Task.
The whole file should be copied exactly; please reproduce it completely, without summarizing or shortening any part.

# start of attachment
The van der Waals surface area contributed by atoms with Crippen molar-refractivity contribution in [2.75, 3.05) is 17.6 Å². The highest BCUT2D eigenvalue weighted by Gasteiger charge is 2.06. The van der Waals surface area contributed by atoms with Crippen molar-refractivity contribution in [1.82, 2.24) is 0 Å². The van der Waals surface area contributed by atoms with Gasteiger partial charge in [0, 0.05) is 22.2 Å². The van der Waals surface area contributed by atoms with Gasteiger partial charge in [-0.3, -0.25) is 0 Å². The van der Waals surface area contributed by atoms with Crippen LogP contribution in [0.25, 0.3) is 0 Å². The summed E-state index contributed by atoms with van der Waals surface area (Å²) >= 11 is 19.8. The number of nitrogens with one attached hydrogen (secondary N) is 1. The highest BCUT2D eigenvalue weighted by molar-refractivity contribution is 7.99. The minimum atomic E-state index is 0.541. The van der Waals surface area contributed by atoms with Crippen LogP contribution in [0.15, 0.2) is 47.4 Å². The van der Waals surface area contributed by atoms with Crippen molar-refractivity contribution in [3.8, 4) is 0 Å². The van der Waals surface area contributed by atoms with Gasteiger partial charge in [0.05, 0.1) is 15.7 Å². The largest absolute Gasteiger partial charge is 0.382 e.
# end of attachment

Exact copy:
The van der Waals surface area contributed by atoms with Crippen molar-refractivity contribution in [2.75, 3.05) is 17.6 Å². The highest BCUT2D eigenvalue weighted by Gasteiger charge is 2.06. The van der Waals surface area contributed by atoms with Crippen molar-refractivity contribution in [1.82, 2.24) is 0 Å². The van der Waals surface area contributed by atoms with Gasteiger partial charge in [0, 0.05) is 22.2 Å². The van der Waals surface area contributed by atoms with Gasteiger partial charge in [-0.3, -0.25) is 0 Å². The van der Waals surface area contributed by atoms with Crippen LogP contribution in [0.25, 0.3) is 0 Å². The summed E-state index contributed by atoms with van der Waals surface area (Å²) >= 11 is 19.8. The number of nitrogens with one attached hydrogen (secondary N) is 1. The highest BCUT2D eigenvalue weighted by molar-refractivity contribution is 7.99. The minimum atomic E-state index is 0.541. The van der Waals surface area contributed by atoms with Crippen LogP contribution in [0.15, 0.2) is 47.4 Å². The van der Waals surface area contributed by atoms with Crippen molar-refractivity contribution in [3.8, 4) is 0 Å². The van der Waals surface area contributed by atoms with Gasteiger partial charge in [0.05, 0.1) is 15.7 Å². The largest absolute Gasteiger partial charge is 0.382 e.